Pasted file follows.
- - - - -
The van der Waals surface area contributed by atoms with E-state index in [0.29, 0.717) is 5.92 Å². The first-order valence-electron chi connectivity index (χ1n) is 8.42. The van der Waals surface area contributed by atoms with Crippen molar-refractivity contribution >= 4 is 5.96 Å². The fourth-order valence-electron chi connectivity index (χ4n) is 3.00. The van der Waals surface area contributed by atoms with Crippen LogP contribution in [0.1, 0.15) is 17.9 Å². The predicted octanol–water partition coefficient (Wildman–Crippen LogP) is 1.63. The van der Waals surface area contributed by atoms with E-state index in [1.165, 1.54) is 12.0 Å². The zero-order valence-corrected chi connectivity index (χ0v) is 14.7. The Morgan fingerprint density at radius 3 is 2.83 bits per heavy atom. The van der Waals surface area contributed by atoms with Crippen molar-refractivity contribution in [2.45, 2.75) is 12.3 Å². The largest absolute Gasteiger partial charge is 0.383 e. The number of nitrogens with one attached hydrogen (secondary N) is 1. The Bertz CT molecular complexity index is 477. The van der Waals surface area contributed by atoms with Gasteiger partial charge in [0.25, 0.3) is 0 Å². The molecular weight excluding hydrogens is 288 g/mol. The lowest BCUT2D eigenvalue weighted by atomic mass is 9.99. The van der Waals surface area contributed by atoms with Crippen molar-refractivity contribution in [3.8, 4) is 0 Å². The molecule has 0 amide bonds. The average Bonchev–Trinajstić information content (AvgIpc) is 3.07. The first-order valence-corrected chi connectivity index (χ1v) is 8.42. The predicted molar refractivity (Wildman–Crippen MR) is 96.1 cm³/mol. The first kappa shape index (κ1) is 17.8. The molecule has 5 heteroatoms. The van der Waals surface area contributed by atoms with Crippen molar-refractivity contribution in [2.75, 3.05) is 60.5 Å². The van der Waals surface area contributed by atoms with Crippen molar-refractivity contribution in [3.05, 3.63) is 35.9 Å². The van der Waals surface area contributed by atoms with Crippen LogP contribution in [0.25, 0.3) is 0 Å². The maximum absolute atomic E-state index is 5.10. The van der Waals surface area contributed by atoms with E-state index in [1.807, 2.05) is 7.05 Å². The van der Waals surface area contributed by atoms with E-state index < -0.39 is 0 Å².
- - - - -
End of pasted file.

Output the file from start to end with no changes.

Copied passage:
The van der Waals surface area contributed by atoms with E-state index in [0.29, 0.717) is 5.92 Å². The first-order valence-electron chi connectivity index (χ1n) is 8.42. The van der Waals surface area contributed by atoms with Crippen molar-refractivity contribution >= 4 is 5.96 Å². The fourth-order valence-electron chi connectivity index (χ4n) is 3.00. The van der Waals surface area contributed by atoms with Crippen LogP contribution in [0.1, 0.15) is 17.9 Å². The predicted octanol–water partition coefficient (Wildman–Crippen LogP) is 1.63. The van der Waals surface area contributed by atoms with E-state index in [1.165, 1.54) is 12.0 Å². The zero-order valence-corrected chi connectivity index (χ0v) is 14.7. The Morgan fingerprint density at radius 3 is 2.83 bits per heavy atom. The van der Waals surface area contributed by atoms with Crippen molar-refractivity contribution in [2.45, 2.75) is 12.3 Å². The largest absolute Gasteiger partial charge is 0.383 e. The number of nitrogens with one attached hydrogen (secondary N) is 1. The Bertz CT molecular complexity index is 477. The van der Waals surface area contributed by atoms with Gasteiger partial charge in [0.25, 0.3) is 0 Å². The molecular weight excluding hydrogens is 288 g/mol. The lowest BCUT2D eigenvalue weighted by atomic mass is 9.99. The van der Waals surface area contributed by atoms with Crippen molar-refractivity contribution in [3.8, 4) is 0 Å². The molecule has 0 amide bonds. The average Bonchev–Trinajstić information content (AvgIpc) is 3.07. The first-order valence-corrected chi connectivity index (χ1v) is 8.42. The predicted molar refractivity (Wildman–Crippen MR) is 96.1 cm³/mol. The first kappa shape index (κ1) is 17.8. The molecule has 5 heteroatoms. The van der Waals surface area contributed by atoms with Crippen molar-refractivity contribution in [2.75, 3.05) is 60.5 Å². The van der Waals surface area contributed by atoms with Crippen molar-refractivity contribution in [3.05, 3.63) is 35.9 Å². The van der Waals surface area contributed by atoms with Crippen LogP contribution in [0.25, 0.3) is 0 Å². The maximum absolute atomic E-state index is 5.10. The van der Waals surface area contributed by atoms with E-state index in [1.807, 2.05) is 7.05 Å². The van der Waals surface area contributed by atoms with E-state index < -0.39 is 0 Å².